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Authored by: Fiona Fong
Every open-ended fund company (OFC) must appoint and maintain a registered office situated in Hong Kong, pursuant to the requirements in the Securities and Futures Ordinance Chapter 571 (SFO), the Securities and Futures (Open-ended Fund Companies) Rules Chapter 571AQ (OFC Rules) and the Securities and Futures Commission’s (SFC) Code on Open-ended Fund Companies (OFC Code).
This article outlines what is an OFC’s registered office and its duties, and the steps involved in changing a registered office, and comments on common market practice.
What is a registered office?
A registered office is where all communications and notices to the OFC may be addressed.
During an application for registration of an OFC, the address of the place which is to be the OFC’s registered office must be specified on the Application Form to be submitted to the SFC and the OFC Incorporation Form (OFCNC1) to be submitted to the Companies Registry (CR). The address stated on the OFCNC1 form is automatically regarded as the address of the registered office. Non-Hong Kong addresses, ‘care of’ addresses or post office box numbers are not acceptable.
Shareholders of an OFC may also find that the registered office is typically stated in the OFC’s Instrument of Incorporation (or at least a statement that the registered office of the OFC is situated in Hong Kong) and the OFC’s offering documents. The registered office address must be disclosed on every letter from the OFC, in each agreement entered into by the OFC, in every other document issued by the OFC in the course of its business, and on any website of the OFC.
The registered office of an OFC is searchable at the CR on the Register of Open-ended Fund Companies. The public can order image records or certified copies of image records of the OFCNC1 form that contains such information.
What does a registered office do?
Receipt of service of notices
Communications and notices may be addressed to the OFC’s registered office. For example, the Inland Revenue Department will send a renewal demand note for the OFC’s business registration to the OFC’s registered office. The registered office will receive a renewal demand note from the Inland Revenue Department approximately two weeks before the Business Registration Certificate needs to be renewed.
Subject to any agreement or overriding provisions to the contrary, any written notice, direction or document served on the OFC would be regarded as duly served if it is left at or posted to the registered office in Hong Kong.
Safekeeping of registers and records
The OFC Rules outline that the OFC’s register of shareholders, register of directors and all records of resolutions and meetings must be kept at its registered office, or an alternative place in Hong Kong notified to the CR. A Notice of Location of Registers and Records (OFCR2) must be in the specified form (which can be downloaded from the CR’s website) and delivered to the CR for registration within 15 days after the change. If the registers and records are kept at the registered office at all times since the OFC’s inception, the OFC is not required to notify the CR.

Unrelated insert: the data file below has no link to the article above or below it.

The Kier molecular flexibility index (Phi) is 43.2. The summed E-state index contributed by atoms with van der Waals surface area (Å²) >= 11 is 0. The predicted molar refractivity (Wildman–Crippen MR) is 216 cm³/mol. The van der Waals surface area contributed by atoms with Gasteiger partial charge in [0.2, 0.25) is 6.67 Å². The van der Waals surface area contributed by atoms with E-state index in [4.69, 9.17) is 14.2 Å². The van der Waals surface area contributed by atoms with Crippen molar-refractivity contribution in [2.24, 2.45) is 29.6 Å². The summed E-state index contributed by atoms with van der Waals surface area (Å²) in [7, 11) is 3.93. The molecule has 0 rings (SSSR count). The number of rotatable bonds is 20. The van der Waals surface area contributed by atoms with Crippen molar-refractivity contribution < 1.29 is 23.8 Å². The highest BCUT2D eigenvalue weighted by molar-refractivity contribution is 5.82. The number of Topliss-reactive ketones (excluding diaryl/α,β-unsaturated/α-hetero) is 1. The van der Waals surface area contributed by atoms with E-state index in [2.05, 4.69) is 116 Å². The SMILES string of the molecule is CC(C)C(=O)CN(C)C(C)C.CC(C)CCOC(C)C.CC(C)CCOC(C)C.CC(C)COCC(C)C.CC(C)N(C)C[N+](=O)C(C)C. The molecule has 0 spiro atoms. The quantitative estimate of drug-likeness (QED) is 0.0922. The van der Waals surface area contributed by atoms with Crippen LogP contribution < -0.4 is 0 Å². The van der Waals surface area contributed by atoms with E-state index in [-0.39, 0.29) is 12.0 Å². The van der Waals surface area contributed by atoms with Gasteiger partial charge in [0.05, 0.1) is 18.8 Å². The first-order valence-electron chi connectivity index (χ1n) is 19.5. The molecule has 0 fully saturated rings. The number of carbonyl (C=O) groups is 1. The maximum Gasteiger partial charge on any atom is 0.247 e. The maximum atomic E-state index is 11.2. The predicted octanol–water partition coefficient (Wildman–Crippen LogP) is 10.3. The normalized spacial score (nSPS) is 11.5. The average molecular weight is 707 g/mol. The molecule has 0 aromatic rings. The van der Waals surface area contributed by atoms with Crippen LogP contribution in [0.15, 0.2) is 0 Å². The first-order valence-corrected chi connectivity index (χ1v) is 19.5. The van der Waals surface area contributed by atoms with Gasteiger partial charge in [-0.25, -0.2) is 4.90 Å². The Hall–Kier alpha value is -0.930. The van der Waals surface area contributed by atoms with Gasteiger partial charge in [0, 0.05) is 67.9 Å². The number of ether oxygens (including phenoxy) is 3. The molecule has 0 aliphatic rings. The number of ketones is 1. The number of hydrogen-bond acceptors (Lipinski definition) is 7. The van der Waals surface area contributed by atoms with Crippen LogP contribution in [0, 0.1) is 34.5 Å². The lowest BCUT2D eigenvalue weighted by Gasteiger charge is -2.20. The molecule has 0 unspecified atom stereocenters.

Failure to comply with the above requirements is an offence and is liable on conviction to a fine. A further daily fine may also be imposed in the case of a continuing offence.
The OFC Rules further provide that a shareholder of an OFC is entitled, on request and without charge, to inspect entries of the OFC’s register of shareholders (in respect of information relating to such shareholder) and the register of directors.
Change of registered office
If the address of an OFC’s registered office is changed, the OFC must deliver to the CR for registration a Notice of the Change of Address of Registered Office (OFCR1) in the specified form (which can be downloaded from the CR’s website), within 15 days after the change.
Failure to do so is an offence and is liable on conviction. A further daily fine may also be imposed in the case of a continuing offence.
For an overseas corporate fund re-domiciling to Hong Kong and registering as an OFC, the registered office of the re-domiciled OFC will need to be moved from its place of incorporation to an address in Hong Kong. The new Hong Kong address must be stated in the re-domiciliation form (i.e. Application Form for Registration of a Non-Hong Kong Fund Corporation as a Re-domiciled Open-ended Fund Company to be submitted to the SFC), which will be regarded as the address of the registered office of the fund upon the re-domiciliation taking effect.
All current registers and past records of resolutions and meetings of the re-domiciled OFC must be transferred from its place of incorporation to Hong Kong.
Based on our observations, most private OFCs appoint the address of its investment manager (OFC Manager) as the registered office. This arrangement is different from the market practice for offshore funds, where the registered office function is often outsourced to local service providers in the offshore fund’s domicile. One of the benefits of reducing the need to outsource is to save operating costs otherwise payable to service providers. Keeping the registered office at the same address as the OFC Manager also means that the OFC Manager will have timely access to notifications sent to the OFC, its registers and other statutory records. This arrangement facilitates the operation of the OFC by the OFC Manager as a key operator.
Having said that, it is not uncommon for fund administrators to continue maintaining registers of shareholders for OFCs. If an OFC Manager would like professional help in the custody of documents and other general corporate services, Deacons offers a cost-effective solution.
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